During a special event held in The Bullard Center at Texas Southern University (TSU), People over Plastic hosted a live podcast session that discussed community-based solutions to reduce petrochemical pollution and uplift environmental justice.
People over Plastic’s environmental journalist Alexis Young was joined by Dr. Denae W. King, the associate director at The Bullard Center for Environmental and Climate Justice and Michael McKenzie, a regional organizer for Gulf South for a Green New Deal and Taproot Earth. Our guest host HBCU Liaison for Environmental Defense Fund Ryan Jeter helped PoP staff welcome keynote speaker and People Over Plastic Co-founder Patrice Simms.
Simms’ additional role as VP of Litigation at Earthjustice is the latest in an environmental justice, law and policy career that has spanned over 15 years. The environmental litigator focused his portion of the podcast episode on providing cultural and historical context on how crucial community-based solutions are in advancing environmental justice and reducing harmful petrochemical pollution.
“The discussions that are happening today are incredibly important,” Simms stated, “they’re layered on top of, they’re built on top of a long history.”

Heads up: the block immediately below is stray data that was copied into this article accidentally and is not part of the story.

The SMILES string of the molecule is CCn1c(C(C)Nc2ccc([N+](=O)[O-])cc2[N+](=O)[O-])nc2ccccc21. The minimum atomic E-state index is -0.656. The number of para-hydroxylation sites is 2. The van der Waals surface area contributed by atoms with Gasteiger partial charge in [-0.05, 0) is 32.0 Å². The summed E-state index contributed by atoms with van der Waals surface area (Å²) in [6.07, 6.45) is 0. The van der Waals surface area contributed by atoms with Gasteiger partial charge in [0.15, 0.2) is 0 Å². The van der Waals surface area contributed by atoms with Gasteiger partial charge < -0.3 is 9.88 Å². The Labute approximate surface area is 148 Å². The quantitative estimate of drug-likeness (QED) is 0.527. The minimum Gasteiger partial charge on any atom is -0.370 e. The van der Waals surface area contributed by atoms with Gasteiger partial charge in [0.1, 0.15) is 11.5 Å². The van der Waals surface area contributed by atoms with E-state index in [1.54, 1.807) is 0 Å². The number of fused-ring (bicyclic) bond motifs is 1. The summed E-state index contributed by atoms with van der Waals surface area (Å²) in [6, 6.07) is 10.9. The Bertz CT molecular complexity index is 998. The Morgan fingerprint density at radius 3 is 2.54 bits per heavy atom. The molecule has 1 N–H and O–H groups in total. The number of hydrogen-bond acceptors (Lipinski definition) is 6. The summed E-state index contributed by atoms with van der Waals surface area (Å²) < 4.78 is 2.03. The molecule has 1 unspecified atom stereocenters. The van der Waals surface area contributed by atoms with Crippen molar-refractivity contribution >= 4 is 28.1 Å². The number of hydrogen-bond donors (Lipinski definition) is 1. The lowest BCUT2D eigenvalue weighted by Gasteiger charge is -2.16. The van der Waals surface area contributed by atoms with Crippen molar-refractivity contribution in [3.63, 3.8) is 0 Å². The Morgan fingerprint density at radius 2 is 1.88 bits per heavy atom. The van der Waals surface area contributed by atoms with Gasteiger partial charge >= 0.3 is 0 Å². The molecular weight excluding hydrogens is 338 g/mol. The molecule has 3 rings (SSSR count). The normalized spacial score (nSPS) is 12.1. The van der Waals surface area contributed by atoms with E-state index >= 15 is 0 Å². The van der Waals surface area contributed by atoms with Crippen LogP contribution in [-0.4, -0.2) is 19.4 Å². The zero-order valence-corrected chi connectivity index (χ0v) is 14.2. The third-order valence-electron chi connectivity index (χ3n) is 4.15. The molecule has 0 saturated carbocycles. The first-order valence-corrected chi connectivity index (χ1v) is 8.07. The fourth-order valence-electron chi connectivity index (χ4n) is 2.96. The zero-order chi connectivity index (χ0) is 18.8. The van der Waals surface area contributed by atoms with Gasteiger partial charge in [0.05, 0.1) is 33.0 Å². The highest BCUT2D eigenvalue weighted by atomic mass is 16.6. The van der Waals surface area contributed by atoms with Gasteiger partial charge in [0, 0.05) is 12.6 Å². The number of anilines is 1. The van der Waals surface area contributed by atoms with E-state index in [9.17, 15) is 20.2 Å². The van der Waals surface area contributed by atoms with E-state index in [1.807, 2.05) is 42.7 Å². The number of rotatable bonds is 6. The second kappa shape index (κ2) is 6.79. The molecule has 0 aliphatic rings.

“A history that if we don’t understand and we don’t appreciate and we don’t pay attention to we are likely to repeat or certainly going to have a very difficult time undoing.”
The undoing would be the impact of the petrochemical industry’s “oversized role in creating environmental hazards, in creating disproportionate environmental hazards,” as Simms puts it.
Simms purports that environmental injustices are not accidental but the intentional manifestation of segregation, redlining and expulsive rezoning to “concentrate harm” in communities of color and also poor communities.
“It [environmental injustice] is a product of the creation and implementation and persistence of regulatory regimes sanctioned by state and federal authorities that bake in structural racism.”
Dr. Denae King, with The Bullard Center, came to a similar conclusion while earning her chemistry degree at TSU during undergrad. After working at Fina Oil & Chemical for one summer, Dr. King said she knew something wasn’t right about the white film that would have coated her car by the time her shift was over. Subsequently pursuing a masters and doctoral degree in environmental toxicology after her summer gig at Fina, Dr. King took her work as a bench scientist in molecular toxicology to the community.